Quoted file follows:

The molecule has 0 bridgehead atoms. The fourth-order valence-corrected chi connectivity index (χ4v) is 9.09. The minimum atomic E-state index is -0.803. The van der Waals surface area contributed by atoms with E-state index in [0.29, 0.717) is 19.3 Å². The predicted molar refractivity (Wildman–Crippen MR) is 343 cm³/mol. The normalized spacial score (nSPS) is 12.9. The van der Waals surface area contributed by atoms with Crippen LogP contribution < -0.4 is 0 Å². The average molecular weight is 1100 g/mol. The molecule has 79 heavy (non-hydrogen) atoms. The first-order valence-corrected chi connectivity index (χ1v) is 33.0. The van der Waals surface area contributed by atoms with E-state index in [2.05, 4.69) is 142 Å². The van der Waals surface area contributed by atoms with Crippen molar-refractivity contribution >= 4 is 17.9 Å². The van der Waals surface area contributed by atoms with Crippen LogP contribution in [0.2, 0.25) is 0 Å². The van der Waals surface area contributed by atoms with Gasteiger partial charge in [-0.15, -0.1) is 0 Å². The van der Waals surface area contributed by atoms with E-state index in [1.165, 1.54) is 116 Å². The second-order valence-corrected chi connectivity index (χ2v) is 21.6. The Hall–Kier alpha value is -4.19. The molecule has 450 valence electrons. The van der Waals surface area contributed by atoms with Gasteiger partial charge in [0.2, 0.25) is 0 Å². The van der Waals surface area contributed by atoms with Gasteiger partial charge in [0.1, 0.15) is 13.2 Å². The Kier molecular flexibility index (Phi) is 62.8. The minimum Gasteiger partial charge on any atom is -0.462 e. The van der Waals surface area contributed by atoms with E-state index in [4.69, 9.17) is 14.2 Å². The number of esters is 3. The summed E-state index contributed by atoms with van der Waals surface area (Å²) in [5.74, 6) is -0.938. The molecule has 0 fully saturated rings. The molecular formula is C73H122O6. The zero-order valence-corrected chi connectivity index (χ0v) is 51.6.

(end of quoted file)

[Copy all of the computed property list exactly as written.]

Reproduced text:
The molecule has 0 bridgehead atoms. The fourth-order valence-corrected chi connectivity index (χ4v) is 9.09. The minimum atomic E-state index is -0.803. The van der Waals surface area contributed by atoms with E-state index in [0.29, 0.717) is 19.3 Å². The predicted molar refractivity (Wildman–Crippen MR) is 343 cm³/mol. The normalized spacial score (nSPS) is 12.9. The van der Waals surface area contributed by atoms with Crippen LogP contribution < -0.4 is 0 Å². The average molecular weight is 1100 g/mol. The molecule has 79 heavy (non-hydrogen) atoms. The first-order valence-corrected chi connectivity index (χ1v) is 33.0. The van der Waals surface area contributed by atoms with E-state index in [2.05, 4.69) is 142 Å². The van der Waals surface area contributed by atoms with Crippen molar-refractivity contribution >= 4 is 17.9 Å². The van der Waals surface area contributed by atoms with Crippen LogP contribution in [0.2, 0.25) is 0 Å². The van der Waals surface area contributed by atoms with Gasteiger partial charge in [-0.15, -0.1) is 0 Å². The van der Waals surface area contributed by atoms with E-state index in [1.165, 1.54) is 116 Å². The second-order valence-corrected chi connectivity index (χ2v) is 21.6. The Hall–Kier alpha value is -4.19. The molecule has 450 valence electrons. The van der Waals surface area contributed by atoms with Gasteiger partial charge in [0.2, 0.25) is 0 Å². The van der Waals surface area contributed by atoms with Gasteiger partial charge in [0.1, 0.15) is 13.2 Å². The Kier molecular flexibility index (Phi) is 62.8. The minimum Gasteiger partial charge on any atom is -0.462 e. The van der Waals surface area contributed by atoms with E-state index in [4.69, 9.17) is 14.2 Å². The number of esters is 3. The summed E-state index contributed by atoms with van der Waals surface area (Å²) in [5.74, 6) is -0.938. The molecule has 0 fully saturated rings. The molecular formula is C73H122O6. The zero-order valence-corrected chi connectivity index (χ0v) is 51.6.